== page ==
Vincent Price is ‘The Abominable Dr Phibes’ (1971)The making of the film had its problems. Peter Cushing was set to play Phibes protagonist Dr Vesalius but dropped out following his wife’s death (eventually replaced by Price’s Mercury Theatre colleague Joseph Cotton). The internal squabbles between Arkoff and Nicholson were further hampered by AIP having to downsize their operations in the wake of increasing production costs. And Price himself was going through a number of personal and professional problems not helped by his increasing disillusionment with the horror genre, even though his performance as Phibes ranks as one of his best.
The Abominable Dr Phibes was an enjoyable novelty film that grossed over $3 million at the box office. A sequel was inevitable and this time Fuest provided the script (the original Goldstein/Whiton draft not being good enough). Heyward once again sanctioned it with Robert Blees providing several re-writes. The end result was Dr Phibes Rises Again. Thanks to a bigger degree of confidence, the sequel turned out to be much better, even if the novelty value of the first film is lacking. Once again Fuest’s visual approach is extremely effective and the thirties art décor is as striking as before. The script itself is rather flat, but there are some excellent comic moments, and Price in typically camp form, manages to give a much better performance.
But once again there were difficulties. The relationship between Arkoff and Nicholson had broken down with Nicholson leaving AIP to become an independent producer. Studio interference and budget restrictions also hampered the movie’s overall effect. The situation was further undermined by the ill-feeling Vincent Price had towards his co-star Robert Quarry. Quarry himself felt Fuest had changed the script to make his own character look rather bland. He also thought the director could not control Price’s excursions into overacting.
But for all the faults, Dr Phibes Rises Again was just as popular. Although it did not repeat the same box office success as the first film, it made enough money to warrant a third film entitled The Curse of Dr Phibes or The Bride of Dr Phibes featuring the musical genius pitting his wits against Adolf Hitler. Once again Price would repeat his role with Robert Quarry and William Marshall, who had scored a horror hit as Blacula (1972), providing solid support.
Due to serious internal problems within AIP, the series was shelved. With Nicholson gone, an equally fed up Heyward resigned leaving AIP’s British base in seriously desperate shape. Since it was Heyward who sanctioned both Dr Phibes films, his departure effectively ended the series.
Robert Fuest’s ‘The Final Programme’ (1973)Fuest himself wanted to try other things. He turned down Price’s next two films Theatre of Blood (1973) and Madhouse (1974) because he did not wish to be too closely associated with the actor. It would have been interesting to see what the director could have achieved with both films. He also declined Nicholson’s offer to direct The Legend of Hell House (1973). Instead Fuest opted to direct his pet project The Final Programme (1973), an adaptation of Michael Moorcock’s science fiction novel of the same name. After persuading the backers that he could shoot the film for less than £600,000, he provided the script and designed the magnificent sets. Unfortunately it was a case of style over content. Despite being visually striking, the film is far too heavy-going to be entertaining. Too arty for commercial tastes, it did not do well at the box office but maintains a cult status.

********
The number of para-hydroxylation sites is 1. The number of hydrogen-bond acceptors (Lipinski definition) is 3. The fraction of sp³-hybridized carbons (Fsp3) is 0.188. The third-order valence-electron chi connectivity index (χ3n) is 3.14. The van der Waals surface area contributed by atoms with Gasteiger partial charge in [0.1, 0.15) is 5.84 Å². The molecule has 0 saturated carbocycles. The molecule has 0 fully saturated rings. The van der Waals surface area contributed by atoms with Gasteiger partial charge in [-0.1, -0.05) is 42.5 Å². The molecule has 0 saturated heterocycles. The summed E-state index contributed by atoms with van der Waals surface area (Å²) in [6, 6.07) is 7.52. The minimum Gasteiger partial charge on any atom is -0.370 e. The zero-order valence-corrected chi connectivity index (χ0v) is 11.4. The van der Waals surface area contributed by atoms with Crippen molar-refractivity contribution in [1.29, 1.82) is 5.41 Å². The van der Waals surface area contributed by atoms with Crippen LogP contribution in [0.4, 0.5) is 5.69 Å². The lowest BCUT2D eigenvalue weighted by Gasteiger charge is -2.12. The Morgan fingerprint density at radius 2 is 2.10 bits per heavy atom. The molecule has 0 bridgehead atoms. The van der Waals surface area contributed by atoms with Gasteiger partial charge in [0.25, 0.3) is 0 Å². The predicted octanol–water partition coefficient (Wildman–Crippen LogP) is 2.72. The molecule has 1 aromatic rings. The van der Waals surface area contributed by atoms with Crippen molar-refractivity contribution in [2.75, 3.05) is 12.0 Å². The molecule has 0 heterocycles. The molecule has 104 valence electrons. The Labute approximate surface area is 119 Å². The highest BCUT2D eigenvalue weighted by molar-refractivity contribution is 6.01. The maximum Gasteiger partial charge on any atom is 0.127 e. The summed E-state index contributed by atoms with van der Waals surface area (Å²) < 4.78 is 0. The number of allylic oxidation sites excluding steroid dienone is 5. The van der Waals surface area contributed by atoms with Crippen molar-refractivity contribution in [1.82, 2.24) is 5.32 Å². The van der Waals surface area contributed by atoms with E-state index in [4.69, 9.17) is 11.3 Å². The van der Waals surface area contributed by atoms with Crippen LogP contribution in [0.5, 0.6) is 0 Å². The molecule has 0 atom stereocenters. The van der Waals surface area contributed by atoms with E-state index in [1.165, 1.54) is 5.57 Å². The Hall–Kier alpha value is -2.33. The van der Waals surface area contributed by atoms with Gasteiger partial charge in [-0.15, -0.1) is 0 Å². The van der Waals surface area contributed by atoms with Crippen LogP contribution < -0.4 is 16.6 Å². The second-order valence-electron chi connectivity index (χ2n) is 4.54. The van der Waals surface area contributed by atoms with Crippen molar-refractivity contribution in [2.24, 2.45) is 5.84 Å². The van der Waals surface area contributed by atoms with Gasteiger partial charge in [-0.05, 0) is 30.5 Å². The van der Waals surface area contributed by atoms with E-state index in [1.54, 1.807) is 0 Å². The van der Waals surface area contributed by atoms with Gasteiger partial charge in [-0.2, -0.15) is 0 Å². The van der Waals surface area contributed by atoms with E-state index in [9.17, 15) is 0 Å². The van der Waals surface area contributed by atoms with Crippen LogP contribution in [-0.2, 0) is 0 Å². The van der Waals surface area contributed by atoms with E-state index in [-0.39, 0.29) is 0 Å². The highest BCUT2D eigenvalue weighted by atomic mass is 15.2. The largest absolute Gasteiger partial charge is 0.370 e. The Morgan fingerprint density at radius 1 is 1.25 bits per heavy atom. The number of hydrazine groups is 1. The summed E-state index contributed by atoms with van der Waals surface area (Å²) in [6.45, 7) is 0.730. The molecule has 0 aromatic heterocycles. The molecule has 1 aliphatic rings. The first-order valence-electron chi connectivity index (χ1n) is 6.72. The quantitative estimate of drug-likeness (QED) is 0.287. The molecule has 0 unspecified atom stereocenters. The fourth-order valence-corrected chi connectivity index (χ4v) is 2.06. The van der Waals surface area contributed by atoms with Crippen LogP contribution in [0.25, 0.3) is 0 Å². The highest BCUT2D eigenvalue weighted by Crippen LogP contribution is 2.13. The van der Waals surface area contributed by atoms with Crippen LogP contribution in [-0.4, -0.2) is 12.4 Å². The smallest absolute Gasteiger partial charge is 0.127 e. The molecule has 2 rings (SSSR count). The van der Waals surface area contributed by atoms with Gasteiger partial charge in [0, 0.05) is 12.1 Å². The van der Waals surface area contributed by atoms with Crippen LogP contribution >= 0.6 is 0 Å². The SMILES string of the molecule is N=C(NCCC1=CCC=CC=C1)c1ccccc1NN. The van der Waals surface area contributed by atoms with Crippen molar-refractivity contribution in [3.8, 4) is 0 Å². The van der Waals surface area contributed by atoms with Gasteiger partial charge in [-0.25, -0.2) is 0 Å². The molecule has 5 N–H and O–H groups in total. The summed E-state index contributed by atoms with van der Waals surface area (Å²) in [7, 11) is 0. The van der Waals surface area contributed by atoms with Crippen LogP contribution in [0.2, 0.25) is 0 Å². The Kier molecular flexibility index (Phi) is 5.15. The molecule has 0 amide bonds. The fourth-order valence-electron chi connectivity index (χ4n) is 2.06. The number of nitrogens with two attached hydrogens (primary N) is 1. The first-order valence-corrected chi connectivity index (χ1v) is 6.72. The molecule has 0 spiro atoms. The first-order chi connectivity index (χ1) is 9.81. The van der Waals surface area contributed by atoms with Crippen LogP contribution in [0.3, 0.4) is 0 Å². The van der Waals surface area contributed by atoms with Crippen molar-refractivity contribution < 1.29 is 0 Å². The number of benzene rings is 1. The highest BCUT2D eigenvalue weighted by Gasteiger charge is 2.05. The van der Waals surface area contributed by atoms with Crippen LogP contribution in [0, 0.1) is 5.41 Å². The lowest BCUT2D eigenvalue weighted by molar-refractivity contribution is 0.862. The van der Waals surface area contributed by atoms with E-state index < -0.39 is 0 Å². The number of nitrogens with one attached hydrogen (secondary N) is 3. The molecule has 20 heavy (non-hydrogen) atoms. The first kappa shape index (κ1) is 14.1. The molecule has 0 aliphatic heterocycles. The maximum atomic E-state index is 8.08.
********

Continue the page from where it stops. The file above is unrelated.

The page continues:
With British film production going into decline, Fuest moved to Hollywood to direct The Devil’s Rain (1976) a rather gory and often incoherent low budget chiller notable for most of the cast melting on screen! Budgeted at $1.5 million, the 29-day shoot turned out to be such a massive strain on the director, he nearly had a nervous breakdown. Despite the solid presence of Ernest Borgnine, Ida Lupino, William Shatner and John Travolta in an early role, the film’s negative critical reaction effectively ended Fuest’s cinema career.
Robert Fuest’s ‘Aphrodite’ (1982)Fuest spent the next three years directing nondescript shows and movies for American TV. These bland efforts are far removed from the relative sophistication of Dr Phibes. He returned to England, where his TV output was little more than facsimiles of his work in the States. His final film, Aphrodite (1982) is a French soft-core sex film shot in Greece and starring Horst Buchholtz and Valerie Kaprisky. Although more interesting than any time his did on the small screen, it didn’t prompt a permanent return to cinema.
Fuest spent his retirement painting with great success. He also lectured at the London Film School. Fuest always believed that quality should come first, and his excellent work on the Dr Phibes films shows what the British horror cinema was capable of doing. Style, sophistication – and a touch of gruesome self-parody!